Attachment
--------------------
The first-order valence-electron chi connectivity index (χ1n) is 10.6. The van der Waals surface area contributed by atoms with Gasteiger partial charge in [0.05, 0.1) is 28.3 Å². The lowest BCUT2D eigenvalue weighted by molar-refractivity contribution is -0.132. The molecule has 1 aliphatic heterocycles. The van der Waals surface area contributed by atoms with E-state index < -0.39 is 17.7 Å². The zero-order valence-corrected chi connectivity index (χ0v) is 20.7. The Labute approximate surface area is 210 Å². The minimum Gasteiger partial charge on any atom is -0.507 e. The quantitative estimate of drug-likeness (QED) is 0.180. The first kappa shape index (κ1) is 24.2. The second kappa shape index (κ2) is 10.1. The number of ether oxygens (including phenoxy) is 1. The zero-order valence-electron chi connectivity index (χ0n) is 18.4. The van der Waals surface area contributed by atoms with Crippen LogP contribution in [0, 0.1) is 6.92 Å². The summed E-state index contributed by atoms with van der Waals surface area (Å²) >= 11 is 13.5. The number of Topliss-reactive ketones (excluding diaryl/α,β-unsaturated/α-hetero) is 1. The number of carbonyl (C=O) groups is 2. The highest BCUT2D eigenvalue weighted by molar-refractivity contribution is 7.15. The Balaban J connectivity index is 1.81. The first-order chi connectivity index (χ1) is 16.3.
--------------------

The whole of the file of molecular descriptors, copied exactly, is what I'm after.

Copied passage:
The first-order valence-electron chi connectivity index (χ1n) is 10.6. The van der Waals surface area contributed by atoms with Gasteiger partial charge in [0.05, 0.1) is 28.3 Å². The lowest BCUT2D eigenvalue weighted by molar-refractivity contribution is -0.132. The molecule has 1 aliphatic heterocycles. The van der Waals surface area contributed by atoms with E-state index < -0.39 is 17.7 Å². The zero-order valence-corrected chi connectivity index (χ0v) is 20.7. The Labute approximate surface area is 210 Å². The minimum Gasteiger partial charge on any atom is -0.507 e. The quantitative estimate of drug-likeness (QED) is 0.180. The first kappa shape index (κ1) is 24.2. The second kappa shape index (κ2) is 10.1. The number of ether oxygens (including phenoxy) is 1. The zero-order valence-electron chi connectivity index (χ0n) is 18.4. The van der Waals surface area contributed by atoms with Crippen LogP contribution in [0, 0.1) is 6.92 Å². The summed E-state index contributed by atoms with van der Waals surface area (Å²) >= 11 is 13.5. The number of Topliss-reactive ketones (excluding diaryl/α,β-unsaturated/α-hetero) is 1. The number of carbonyl (C=O) groups is 2. The highest BCUT2D eigenvalue weighted by molar-refractivity contribution is 7.15. The Balaban J connectivity index is 1.81. The first-order chi connectivity index (χ1) is 16.3.